Our government’s admitted spying activities have made this year’s blackhat conference more relevant than ever. There are several security training courses being offered at the week long event.
With more than three weeks before the course, the following sessions are already sold out:
ADVANCED C/C++ SOURCE CODE ANALYSIS
ADVANCED WINDOWS EXPLOITATION TECHNIQUES
HANDS-ON HARDWARE HACKING AND REVERSE ENGINEERING
PENTESTING SMART GRID AND SCADA WITH SAMURAISTFU
PENTESTING WITH KALI LINUX
PRACTICAL ARM EXPLOITATION
SOFTWARE DEFINED RADIO
VISUAL ANALYTICS – DELIVERING ACTIONABLE SECURITY INTELLIGENCE
From that list its apparent that mobile/wireless devices are super Continue reading “Hot Topics at Blackhat USA 2013”
Brian Hall outlines the reasons Windows Phone has been losing out to iPhone and Android, in his ReadWrite Mobile article. He covers missteps by management at the start, but midway through gets to what I think is the heart of it, referencing a 2012 study of common phone use…
Microsoft has designed a smartphone operating system that might be better, maybe even much better, for those things that Microsoft is good at – such as Word, Outlook, Xbox Play. The problem is, those do not seem to be the things that smartphone users want or need.
So, in many instances, desired apps are two clicks away from what the user wants–not good.
The Real Reason Windows Phone Is Failing
Apple announced the iPod Touch, aka the iPhone, without the phone built-in. It has comes with more memory and is thinner than the iPhone. But, what does this do to the iPod/iPhone market?
The iPod Touch is now an option for those who don’t need a phone, or can’t get out of a contract, but would like to use it as a wifi PDA + music player. Many people still carry a phone and an organizer. Some due to the “corporate standard” or they may need to use of custom application, built on one of these platforms.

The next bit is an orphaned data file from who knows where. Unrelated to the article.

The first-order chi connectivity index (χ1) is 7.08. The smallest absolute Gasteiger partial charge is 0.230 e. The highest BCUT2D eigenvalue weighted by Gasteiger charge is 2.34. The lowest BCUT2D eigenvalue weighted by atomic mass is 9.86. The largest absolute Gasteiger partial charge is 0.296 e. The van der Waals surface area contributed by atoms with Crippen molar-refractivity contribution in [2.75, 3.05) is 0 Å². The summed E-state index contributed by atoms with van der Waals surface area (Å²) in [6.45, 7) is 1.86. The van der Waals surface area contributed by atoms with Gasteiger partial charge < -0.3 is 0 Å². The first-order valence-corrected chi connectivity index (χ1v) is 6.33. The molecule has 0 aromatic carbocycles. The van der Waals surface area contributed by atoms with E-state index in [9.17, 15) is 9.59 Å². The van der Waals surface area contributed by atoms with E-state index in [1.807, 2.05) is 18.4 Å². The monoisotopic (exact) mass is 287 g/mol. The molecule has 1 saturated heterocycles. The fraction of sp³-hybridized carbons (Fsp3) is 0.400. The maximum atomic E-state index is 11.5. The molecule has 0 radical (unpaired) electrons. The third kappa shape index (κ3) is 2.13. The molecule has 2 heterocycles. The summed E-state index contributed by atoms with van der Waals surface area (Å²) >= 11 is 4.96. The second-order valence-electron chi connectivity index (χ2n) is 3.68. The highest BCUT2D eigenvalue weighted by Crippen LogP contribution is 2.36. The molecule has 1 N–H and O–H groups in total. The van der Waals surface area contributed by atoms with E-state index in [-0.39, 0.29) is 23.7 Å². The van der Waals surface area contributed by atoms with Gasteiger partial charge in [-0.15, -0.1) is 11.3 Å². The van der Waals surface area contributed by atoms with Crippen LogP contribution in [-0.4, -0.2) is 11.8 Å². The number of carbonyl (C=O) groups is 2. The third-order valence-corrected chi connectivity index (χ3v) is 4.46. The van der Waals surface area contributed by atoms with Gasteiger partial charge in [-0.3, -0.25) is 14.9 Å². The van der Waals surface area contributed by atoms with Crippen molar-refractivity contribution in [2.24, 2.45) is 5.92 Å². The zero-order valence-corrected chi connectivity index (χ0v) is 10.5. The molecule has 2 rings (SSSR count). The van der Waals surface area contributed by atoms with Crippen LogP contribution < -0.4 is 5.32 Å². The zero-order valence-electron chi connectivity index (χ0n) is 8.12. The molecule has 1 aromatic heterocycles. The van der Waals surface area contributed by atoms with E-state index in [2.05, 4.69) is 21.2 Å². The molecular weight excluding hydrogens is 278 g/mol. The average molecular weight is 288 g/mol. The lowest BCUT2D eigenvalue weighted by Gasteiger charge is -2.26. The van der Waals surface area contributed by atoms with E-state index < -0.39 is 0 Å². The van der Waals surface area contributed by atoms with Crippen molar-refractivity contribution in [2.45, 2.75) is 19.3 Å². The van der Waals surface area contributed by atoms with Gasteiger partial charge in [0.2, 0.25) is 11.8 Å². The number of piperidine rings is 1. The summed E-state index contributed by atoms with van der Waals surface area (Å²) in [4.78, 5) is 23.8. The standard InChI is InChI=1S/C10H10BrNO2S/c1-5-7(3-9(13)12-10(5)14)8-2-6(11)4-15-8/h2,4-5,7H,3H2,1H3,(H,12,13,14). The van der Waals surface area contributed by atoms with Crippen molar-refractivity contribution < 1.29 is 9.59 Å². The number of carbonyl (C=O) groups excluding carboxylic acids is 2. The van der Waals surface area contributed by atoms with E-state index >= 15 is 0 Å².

The move to smartphones, like the iPhone, Blackberry, Treo and new devices still in the works is imminent. But there are limitations on the disk size on the phones. Even with news SD cards, they don’t match the 160GB size of the newest iPod, the Classic. For those users who carry their entire digital library with them, Apple kept an iPod close to the original form, but as usual thinner.
I haven’t held the new iPod Nano yet, so I’ll hold judgement on how it fits in a workout routine, now that its bigger and there’s no much to an iPod Shuffle, unless the Nano has become to big for running and gets replaced by the Shuffle.
I’m looking forward to some first hand use with these devices.
Link to Part 1
One of the best features of the pearl, besides the “pearl (trackball) itself, is that it accepts the MicroSD card. I suggest getting a 2GB card and a full sized SD adapter, in case you want to use it with an external card reader. The only drawback to using it with a card reader is that you’ll have to power down the Blackberry and pop out the battery in order to get to it.
Once you have a multimedia card installed, you can then sync iTunes playlists between the Pearl and your machine. Open up the Missing Sync for Blackberry software. You’ll notice the fourth item down in the window is labelled “Music” Click on it and the row highlights. Then click on the “Settings…”
Another window will drop down and if you’ve set up playlists of music in iTunes, you’ll see them listed there. Simply check those you want copied to the Pearl. I left the default items listed below the playlists as is. You can change how much free space you leave on the media card and how often you want to sync tunes. You may want to turn of syncing music everytime, for sake of speed, if you sync frequently and only want to keep contacts, calendars up to date.
Missed Part 1? Click here